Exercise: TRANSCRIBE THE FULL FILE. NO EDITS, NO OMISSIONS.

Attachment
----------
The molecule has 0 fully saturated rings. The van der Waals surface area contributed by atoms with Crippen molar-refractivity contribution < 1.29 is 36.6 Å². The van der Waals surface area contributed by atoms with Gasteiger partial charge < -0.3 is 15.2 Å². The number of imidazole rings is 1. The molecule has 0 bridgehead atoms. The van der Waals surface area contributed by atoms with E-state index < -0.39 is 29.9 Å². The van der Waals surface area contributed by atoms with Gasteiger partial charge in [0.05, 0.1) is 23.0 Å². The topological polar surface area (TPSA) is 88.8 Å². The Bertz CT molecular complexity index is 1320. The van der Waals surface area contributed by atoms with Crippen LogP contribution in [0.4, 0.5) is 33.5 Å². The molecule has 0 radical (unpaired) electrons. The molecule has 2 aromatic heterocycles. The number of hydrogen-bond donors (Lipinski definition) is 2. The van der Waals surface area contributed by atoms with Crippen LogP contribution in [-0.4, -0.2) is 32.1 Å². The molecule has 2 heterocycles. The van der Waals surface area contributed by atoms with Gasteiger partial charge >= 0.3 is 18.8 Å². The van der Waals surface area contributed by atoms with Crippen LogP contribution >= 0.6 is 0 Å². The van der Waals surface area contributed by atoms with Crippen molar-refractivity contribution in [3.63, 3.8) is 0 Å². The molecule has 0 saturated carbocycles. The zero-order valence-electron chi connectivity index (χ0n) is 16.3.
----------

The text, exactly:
The molecule has 0 fully saturated rings. The van der Waals surface area contributed by atoms with Crippen molar-refractivity contribution < 1.29 is 36.6 Å². The van der Waals surface area contributed by atoms with Gasteiger partial charge < -0.3 is 15.2 Å². The number of imidazole rings is 1. The molecule has 0 bridgehead atoms. The van der Waals surface area contributed by atoms with E-state index < -0.39 is 29.9 Å². The van der Waals surface area contributed by atoms with Gasteiger partial charge in [0.05, 0.1) is 23.0 Å². The topological polar surface area (TPSA) is 88.8 Å². The Bertz CT molecular complexity index is 1320. The van der Waals surface area contributed by atoms with Crippen LogP contribution in [0.4, 0.5) is 33.5 Å². The molecule has 0 radical (unpaired) electrons. The molecule has 2 aromatic heterocycles. The number of hydrogen-bond donors (Lipinski definition) is 2. The van der Waals surface area contributed by atoms with Crippen LogP contribution in [-0.4, -0.2) is 32.1 Å². The molecule has 2 heterocycles. The van der Waals surface area contributed by atoms with Gasteiger partial charge >= 0.3 is 18.8 Å². The van der Waals surface area contributed by atoms with Crippen LogP contribution >= 0.6 is 0 Å². The van der Waals surface area contributed by atoms with Crippen molar-refractivity contribution in [3.63, 3.8) is 0 Å². The molecule has 0 saturated carbocycles. The zero-order valence-electron chi connectivity index (χ0n) is 16.3.